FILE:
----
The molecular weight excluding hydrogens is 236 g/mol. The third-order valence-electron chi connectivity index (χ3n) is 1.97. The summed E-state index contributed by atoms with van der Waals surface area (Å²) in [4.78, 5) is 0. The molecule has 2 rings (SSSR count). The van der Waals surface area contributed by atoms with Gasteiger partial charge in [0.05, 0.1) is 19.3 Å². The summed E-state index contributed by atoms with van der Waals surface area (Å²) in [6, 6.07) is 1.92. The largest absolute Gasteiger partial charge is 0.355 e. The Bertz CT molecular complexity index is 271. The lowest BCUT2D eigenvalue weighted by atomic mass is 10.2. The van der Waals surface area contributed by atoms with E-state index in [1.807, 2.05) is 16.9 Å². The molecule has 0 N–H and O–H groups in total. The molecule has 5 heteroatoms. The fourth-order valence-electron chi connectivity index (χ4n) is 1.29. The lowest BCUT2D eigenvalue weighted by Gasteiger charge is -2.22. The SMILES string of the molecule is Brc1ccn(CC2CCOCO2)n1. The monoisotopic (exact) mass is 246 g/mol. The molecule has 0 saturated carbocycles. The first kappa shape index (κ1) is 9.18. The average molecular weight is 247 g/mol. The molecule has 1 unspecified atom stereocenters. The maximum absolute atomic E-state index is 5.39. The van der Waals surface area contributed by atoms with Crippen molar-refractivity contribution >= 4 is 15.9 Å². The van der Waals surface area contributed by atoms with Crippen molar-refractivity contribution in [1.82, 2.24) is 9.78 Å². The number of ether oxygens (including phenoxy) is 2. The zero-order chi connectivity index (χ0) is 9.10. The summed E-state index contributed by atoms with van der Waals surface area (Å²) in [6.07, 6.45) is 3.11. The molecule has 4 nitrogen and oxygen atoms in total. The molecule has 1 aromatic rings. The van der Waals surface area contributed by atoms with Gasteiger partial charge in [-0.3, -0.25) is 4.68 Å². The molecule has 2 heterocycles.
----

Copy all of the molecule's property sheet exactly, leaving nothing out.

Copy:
The molecular weight excluding hydrogens is 236 g/mol. The third-order valence-electron chi connectivity index (χ3n) is 1.97. The summed E-state index contributed by atoms with van der Waals surface area (Å²) in [4.78, 5) is 0. The molecule has 2 rings (SSSR count). The van der Waals surface area contributed by atoms with Gasteiger partial charge in [0.05, 0.1) is 19.3 Å². The summed E-state index contributed by atoms with van der Waals surface area (Å²) in [6, 6.07) is 1.92. The largest absolute Gasteiger partial charge is 0.355 e. The Bertz CT molecular complexity index is 271. The lowest BCUT2D eigenvalue weighted by atomic mass is 10.2. The van der Waals surface area contributed by atoms with E-state index in [1.807, 2.05) is 16.9 Å². The molecule has 0 N–H and O–H groups in total. The molecule has 5 heteroatoms. The fourth-order valence-electron chi connectivity index (χ4n) is 1.29. The lowest BCUT2D eigenvalue weighted by Gasteiger charge is -2.22. The SMILES string of the molecule is Brc1ccn(CC2CCOCO2)n1. The monoisotopic (exact) mass is 246 g/mol. The molecule has 0 saturated carbocycles. The first kappa shape index (κ1) is 9.18. The average molecular weight is 247 g/mol. The molecule has 1 unspecified atom stereocenters. The maximum absolute atomic E-state index is 5.39. The van der Waals surface area contributed by atoms with Crippen molar-refractivity contribution >= 4 is 15.9 Å². The van der Waals surface area contributed by atoms with Crippen molar-refractivity contribution in [1.82, 2.24) is 9.78 Å². The number of ether oxygens (including phenoxy) is 2. The zero-order chi connectivity index (χ0) is 9.10. The summed E-state index contributed by atoms with van der Waals surface area (Å²) in [6.07, 6.45) is 3.11. The molecule has 4 nitrogen and oxygen atoms in total. The molecule has 1 aromatic rings. The van der Waals surface area contributed by atoms with Gasteiger partial charge in [-0.3, -0.25) is 4.68 Å². The molecule has 2 heterocycles.